The risk of port congestion for freight forwarders

Avoiding extra costs as a member of the Apollo Cargo Alliance

Many of the global trade delays we are seeing today are caused by the current congestion at container ports all around the world. Because port congestions can be very expensive to freight forwarders and their clientele, we would like to clarify when you can be held responsible for any extra charges.

Like most things in the freight forwarding industry, port congestion is a complex issue and the answer will differ from case to case. Luckily, the Apollo Cargo Alliance will be happy to personally assist you in such situations.
Why does port congestion happen?

Due to the surge of ecommerce, the shipping industry has exploded over the last 20 years and the majority of merchandise is transported by sea. The main problem is that international ports have not caught up with this growth, resulting in insufficient capacity.
In 2020, the COVID-19 pandemic brought a much higher demand of import goods from China to the United States and Europe. Combine this with labor and equipment shortages due to local lockdowns, and you get critical ocean freight delays.

Port congestion in the United States and China

On the US West Coast, severe congestion at the ports of Los Angeles and Long Beach are being caused by a combination of high import demand and limited workforce due do the COVID-19 pandemic.

At the Yantian International Container Terminal (YICT) in Shenzhen, China, the emergence of the new Delta variant in May of 2021 was accompanied by a strict lockdown, resulting in a capacity of just 30% for several weeks.

What is the impact of port congestion for freight forwarders?

Since freight forwarders are responsible for handling goods from one destination to another, port congestion can severely affect the efficiency of their transport along the way. For example, vessels that have to wait several days before unloading can result in thousands of dollars in losses each day.

When is a freight forwarder liable for port delays?

If a shipping delay is the direct result of negligence on the part of the freight forwarder, it speaks for itself that liability can be expected here. Examples include faulty documentation or customs declarations.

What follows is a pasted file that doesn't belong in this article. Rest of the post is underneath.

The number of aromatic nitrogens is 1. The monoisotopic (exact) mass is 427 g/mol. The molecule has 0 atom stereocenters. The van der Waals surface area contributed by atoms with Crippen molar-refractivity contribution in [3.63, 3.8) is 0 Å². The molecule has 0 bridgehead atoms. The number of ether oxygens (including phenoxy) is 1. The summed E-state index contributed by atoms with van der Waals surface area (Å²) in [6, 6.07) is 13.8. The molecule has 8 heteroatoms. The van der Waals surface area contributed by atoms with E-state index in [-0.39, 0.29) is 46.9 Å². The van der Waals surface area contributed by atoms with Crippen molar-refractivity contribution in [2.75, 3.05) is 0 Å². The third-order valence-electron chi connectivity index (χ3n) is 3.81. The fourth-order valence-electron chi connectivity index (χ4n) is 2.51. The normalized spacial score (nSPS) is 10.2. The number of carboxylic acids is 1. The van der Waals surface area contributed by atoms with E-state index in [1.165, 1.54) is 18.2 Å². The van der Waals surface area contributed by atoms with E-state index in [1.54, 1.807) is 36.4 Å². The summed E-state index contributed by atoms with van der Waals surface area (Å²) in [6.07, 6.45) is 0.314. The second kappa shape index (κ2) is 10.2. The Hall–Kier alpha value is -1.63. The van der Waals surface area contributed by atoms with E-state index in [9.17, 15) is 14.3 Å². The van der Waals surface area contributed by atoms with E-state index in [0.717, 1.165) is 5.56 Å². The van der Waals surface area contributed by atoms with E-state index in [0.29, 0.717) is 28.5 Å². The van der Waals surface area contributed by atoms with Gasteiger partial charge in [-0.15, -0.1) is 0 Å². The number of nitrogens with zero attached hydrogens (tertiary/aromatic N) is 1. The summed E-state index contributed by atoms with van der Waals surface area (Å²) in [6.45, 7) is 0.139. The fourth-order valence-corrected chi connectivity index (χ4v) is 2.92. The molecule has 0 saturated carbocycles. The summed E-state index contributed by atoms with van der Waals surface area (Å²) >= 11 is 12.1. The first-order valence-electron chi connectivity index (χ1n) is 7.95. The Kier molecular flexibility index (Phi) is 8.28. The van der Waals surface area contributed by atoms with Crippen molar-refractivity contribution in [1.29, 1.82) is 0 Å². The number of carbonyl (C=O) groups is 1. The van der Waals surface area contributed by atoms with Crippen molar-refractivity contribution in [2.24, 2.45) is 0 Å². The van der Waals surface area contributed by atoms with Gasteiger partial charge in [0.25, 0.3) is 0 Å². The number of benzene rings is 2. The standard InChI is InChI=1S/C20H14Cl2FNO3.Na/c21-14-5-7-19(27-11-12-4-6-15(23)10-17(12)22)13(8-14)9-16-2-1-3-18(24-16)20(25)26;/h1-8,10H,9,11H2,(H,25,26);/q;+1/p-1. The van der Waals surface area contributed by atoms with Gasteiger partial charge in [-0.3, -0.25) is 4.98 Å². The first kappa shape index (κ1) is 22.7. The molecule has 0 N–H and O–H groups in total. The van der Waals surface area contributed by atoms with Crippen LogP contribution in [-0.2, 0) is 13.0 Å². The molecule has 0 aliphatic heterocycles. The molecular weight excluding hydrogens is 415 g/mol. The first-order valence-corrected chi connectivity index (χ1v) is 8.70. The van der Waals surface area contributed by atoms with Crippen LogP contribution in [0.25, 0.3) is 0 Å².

In general, port delays are out of the control of the freight forwarders however, they should avoid to be held accountable for the extra costs associated with it.

Check your contracts

As exceptions can always apply, the best advice we can give is to clearly determine in the shipping terms of your contract which party is responsible for the extra costs caused by port congestion and delays. We are listing a couple of important terms which may indicate your liabilities.

Delivered at place (DAP) simply means that the freight forwarder is responsible for the shipment until it is delivered at the point of destination. Consequently, the freight forwarder may also be liable for any costs gathered along the way.

Free on Board (FOB) implies that the seller or buyer is responsible for the goods, not any other party such as the freight forwarder.

In case that the parties agree upon a “100% on-time delivery”, it is possible that the freight forwarder can be held responsible if he does not succeed in doing so. This should be clearly stated in the contract, however.

Become a better freight forwarder with the Apollo Cargo Alliance

In conclusion, we do not expect a miracle solution for the worldwide port congestion anytime soon. However, this does also means that all freight forwarders are in this together and we can only make the best of the situation.

At the Apollo Cargo Alliance, we believe that the best way to battle these daily challenges is to forge new business relationships and work together with other trustworthy freight forwarders around the globe.

Are you interested to become a member of the Apollo Cargo Alliance? Feel free to register here. We will get in touch with you as quickly as possible.